Far-right populist Marine Le Pen formally launches bid to make France great again

Far-right candidate Marine Le Pen attacked both Islamic fundamentalism and globalization in her formal announcement for France's presidency on Sunday.

Michel Euler/AP
Far-right leader presidential candidate Marine Le Pen gestures as she speaks during a conference in Lyon, France, Sunday.

Marine Le Pen formally announced her bid for France's presidency Sunday, calling on voters to join her in fighting the "two totalitarianisms" of globalization and Islamic fundamentalism.

The far-right populist candidate from the National Front party, who is running under the slogan "In the Name of the People," outlined some of the 144 "commitments" she has promised to fulfill if elected president, including plans to control France's borders, readopt the old French franc as the national currency, and leave the European Union. 

"We are at a crossroad .... This election is a choice of civilization," Ms. Le Pen said in her speech, painting a bleak picture of a future in which France has lost its French identity. "Will they even speak our French language?" 

Her remarks against Muslim immigration were met with cheers and chants of "On est chez nous," meaning "We are in our land," from the crowd of roughly 5,000. 

"We do not want to live under the rule or threat of Islamic fundamentalism," she said. "They are looking to impose on us gender discrimination in public places, full body veils or not, prayer rooms in the workplace, prayers in the streets, huge mosques ... or the submission of women."

For decades, the National Front party, founded by Le Pen's father, was considered a fringe group with a small base of core supporters, as Weston Williams reported for The Christian Science Monitor last month. Today, France's high unemployment rate and widespread disgust with politics, combined with efforts by Ms. Le Pen to make the party more palatable to mainstream voters, have resulted in a surge in support for the National Front and Le Pen, a leader in early polls for France's two-round presidential election on April 23 and May 7: 

If Le Pen were to become president of France, the impact of her victory would likely be felt far beyond France itself. She is running on a strongly anti-euro platform that could lead France to abandon the currency and return to the franc, a move that could significantly damage the shared economy of the Eurozone and significantly weaken the European Union as a world power. But in France, along with the rest of Europe, economic woes and dissatisfaction with the status quo have caused many to turn away from traditional parties and appear willing to gamble that life may be better under a different and radical kind of leadership — the kind that Le Pen and the National Front say they can deliver.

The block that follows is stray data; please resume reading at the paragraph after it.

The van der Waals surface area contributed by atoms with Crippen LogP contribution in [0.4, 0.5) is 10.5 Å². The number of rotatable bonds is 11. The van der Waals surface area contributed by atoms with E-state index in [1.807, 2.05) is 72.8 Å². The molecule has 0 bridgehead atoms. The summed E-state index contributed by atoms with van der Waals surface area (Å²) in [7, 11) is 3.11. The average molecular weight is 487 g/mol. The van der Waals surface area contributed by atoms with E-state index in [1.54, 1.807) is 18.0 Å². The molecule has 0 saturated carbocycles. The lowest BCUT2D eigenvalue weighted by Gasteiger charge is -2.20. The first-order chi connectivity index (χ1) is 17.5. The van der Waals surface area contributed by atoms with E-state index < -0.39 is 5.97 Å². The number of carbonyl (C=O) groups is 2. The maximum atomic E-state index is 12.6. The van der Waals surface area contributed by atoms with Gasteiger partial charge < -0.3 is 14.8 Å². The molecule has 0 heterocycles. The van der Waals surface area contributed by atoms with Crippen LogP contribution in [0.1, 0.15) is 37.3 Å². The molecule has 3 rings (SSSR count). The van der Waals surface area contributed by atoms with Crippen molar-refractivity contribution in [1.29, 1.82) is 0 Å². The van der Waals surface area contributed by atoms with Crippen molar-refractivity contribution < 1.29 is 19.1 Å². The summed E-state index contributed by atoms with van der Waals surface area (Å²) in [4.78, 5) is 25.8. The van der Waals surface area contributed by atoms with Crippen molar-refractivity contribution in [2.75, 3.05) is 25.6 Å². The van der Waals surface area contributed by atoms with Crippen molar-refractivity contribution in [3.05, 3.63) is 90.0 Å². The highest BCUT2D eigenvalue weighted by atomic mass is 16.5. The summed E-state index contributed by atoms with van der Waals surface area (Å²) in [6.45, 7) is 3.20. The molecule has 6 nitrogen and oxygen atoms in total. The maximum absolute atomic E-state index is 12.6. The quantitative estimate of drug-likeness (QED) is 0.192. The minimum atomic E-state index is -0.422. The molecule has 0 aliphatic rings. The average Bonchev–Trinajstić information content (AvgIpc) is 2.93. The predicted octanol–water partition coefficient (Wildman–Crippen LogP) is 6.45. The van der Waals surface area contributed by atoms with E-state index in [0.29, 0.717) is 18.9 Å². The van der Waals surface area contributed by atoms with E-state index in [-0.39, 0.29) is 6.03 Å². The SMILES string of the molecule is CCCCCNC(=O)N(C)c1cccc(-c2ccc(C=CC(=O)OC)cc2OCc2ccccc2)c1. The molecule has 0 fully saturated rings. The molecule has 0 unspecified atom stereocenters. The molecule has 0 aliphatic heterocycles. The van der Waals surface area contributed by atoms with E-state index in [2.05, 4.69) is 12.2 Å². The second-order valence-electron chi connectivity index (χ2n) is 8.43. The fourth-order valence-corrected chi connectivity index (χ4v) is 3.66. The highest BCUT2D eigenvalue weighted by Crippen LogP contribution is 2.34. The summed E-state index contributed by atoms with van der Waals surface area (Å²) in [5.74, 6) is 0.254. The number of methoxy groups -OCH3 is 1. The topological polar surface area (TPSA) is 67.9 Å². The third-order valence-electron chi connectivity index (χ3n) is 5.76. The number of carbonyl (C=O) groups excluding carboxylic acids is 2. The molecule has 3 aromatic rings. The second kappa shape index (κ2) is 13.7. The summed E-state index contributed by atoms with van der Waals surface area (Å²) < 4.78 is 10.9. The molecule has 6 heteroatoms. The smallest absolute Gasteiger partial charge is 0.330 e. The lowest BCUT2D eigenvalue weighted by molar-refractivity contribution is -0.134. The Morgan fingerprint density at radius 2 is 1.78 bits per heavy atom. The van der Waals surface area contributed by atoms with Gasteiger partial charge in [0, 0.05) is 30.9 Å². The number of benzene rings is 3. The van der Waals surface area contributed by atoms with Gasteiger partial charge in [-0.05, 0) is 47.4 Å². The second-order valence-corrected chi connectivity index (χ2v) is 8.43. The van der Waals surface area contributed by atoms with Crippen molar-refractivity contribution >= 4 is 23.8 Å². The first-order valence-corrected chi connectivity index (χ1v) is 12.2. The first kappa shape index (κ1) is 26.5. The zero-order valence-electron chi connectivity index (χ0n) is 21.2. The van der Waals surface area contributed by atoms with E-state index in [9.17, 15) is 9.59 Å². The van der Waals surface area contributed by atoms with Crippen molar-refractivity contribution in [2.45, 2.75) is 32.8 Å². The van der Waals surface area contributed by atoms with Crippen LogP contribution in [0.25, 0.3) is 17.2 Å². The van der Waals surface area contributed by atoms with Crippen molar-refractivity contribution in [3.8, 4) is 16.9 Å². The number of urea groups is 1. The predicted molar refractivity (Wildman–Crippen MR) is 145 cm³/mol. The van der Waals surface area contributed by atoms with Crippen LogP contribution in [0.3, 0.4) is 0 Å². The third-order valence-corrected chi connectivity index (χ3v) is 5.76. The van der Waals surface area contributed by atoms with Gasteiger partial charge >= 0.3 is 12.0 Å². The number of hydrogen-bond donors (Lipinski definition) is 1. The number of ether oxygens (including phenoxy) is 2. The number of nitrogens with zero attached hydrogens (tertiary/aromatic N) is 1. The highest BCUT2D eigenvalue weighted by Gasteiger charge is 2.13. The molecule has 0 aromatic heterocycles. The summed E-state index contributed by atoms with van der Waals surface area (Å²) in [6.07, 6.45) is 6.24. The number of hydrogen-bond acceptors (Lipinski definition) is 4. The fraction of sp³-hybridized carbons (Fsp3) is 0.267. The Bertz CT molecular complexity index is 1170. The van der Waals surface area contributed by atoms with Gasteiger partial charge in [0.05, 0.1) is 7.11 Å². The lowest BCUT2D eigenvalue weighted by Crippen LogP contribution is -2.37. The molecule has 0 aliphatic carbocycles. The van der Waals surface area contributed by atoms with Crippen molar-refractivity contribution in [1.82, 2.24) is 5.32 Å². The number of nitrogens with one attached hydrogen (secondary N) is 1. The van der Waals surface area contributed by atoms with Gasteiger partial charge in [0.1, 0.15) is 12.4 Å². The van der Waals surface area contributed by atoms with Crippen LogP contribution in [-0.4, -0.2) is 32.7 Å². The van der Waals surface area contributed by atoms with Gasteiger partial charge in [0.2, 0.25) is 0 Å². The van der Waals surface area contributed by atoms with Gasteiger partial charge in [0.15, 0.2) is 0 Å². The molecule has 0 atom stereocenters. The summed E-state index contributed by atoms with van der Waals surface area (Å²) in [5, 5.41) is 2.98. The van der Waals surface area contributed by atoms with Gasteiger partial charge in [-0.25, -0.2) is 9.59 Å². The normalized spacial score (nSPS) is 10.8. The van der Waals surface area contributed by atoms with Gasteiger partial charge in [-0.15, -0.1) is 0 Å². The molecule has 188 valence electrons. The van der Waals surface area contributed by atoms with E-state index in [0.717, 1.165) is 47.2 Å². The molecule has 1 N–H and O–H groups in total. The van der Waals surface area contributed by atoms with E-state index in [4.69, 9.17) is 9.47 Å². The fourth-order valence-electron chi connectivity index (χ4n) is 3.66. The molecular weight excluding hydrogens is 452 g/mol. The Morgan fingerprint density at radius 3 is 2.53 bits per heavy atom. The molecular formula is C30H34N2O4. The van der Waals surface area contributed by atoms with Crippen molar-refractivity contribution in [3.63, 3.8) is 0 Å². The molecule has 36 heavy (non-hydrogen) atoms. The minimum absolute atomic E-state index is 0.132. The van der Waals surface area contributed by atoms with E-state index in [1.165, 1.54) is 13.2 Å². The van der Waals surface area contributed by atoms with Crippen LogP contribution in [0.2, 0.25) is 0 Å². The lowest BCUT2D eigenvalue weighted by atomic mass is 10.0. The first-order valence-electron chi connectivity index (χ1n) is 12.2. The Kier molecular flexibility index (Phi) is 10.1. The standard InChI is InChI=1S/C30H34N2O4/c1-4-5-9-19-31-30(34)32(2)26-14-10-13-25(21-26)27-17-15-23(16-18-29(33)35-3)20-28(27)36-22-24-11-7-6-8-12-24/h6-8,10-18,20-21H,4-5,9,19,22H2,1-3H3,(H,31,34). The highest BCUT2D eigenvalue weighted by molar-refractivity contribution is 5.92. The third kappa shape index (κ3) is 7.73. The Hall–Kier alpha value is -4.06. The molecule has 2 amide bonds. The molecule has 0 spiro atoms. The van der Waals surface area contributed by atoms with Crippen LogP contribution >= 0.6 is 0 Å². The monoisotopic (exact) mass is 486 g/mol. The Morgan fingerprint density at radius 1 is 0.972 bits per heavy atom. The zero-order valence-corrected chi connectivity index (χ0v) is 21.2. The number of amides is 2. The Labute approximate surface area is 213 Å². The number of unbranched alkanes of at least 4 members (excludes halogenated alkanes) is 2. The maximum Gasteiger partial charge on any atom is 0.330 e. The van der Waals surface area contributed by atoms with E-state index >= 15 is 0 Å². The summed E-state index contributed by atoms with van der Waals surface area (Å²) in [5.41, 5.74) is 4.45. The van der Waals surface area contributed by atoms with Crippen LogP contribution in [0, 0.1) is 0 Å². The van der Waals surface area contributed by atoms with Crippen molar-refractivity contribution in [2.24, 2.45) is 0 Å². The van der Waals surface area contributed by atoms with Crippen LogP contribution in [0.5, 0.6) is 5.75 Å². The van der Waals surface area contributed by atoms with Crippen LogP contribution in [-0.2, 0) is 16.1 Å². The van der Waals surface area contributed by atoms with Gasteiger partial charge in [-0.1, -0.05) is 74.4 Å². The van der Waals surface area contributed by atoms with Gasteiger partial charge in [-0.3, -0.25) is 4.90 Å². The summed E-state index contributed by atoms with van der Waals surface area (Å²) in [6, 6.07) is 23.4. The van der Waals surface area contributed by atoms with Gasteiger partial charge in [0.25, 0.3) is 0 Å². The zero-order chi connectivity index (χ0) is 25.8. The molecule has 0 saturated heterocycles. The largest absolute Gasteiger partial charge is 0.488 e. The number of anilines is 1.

"The context has changed," Robert Rohrschneider, a professor of political science at the University of Kansas, told the Monitor. "Immigration and opposition to integration have risen to historically high levels. Additionally, Brexit provided a boost for nationalist movements in Europe, as did the election of president-elect [at the time of this writing] Trump."

The inauguration of President Trump in the United States last month marked a turning point for far-right Europeans, many of whom are hopeful that his presidency will "[power] the transatlantic tidal wave of populism to both shores," as Sara Miller Llana reported for the Monitor. 

"The entire world – it's true for Brexit, it's true for Mr. Trump – is becoming conscious of what we've been saying for years," said Le Pen in a television interview, as reported by the Associated Press. 

But the Republican business mogul's White House victory may ultimately not have as much influence on the French election as some hope: 

Here in France, the leader of the far-right National Front (FN), Marine Le Pen, was in fact one of the first foreign politicians to congratulate Mr. Trump on election night. Last week she was photographed inside Trump Tower. She followed in the footsteps of Nigel Farage, another of Europe’s leading populists who led the Brexit charge and posed with Trump outside the gilded elevators of his New York City base after he swept the presidency.

The only problem? An ambivalence about Mr. Trump among actual far-right supporters in Europe. Their version of nationalism is often infused with anti-Americanism, and might collide with the tactical goals of far-right leadership in Europe. Though Le Pen and others may view Trump as a potential ally in defying globalism and Europeanism, the rank and file still see him as a prototypical boorish American.

This report includes material from the Associated Press and Reuters.

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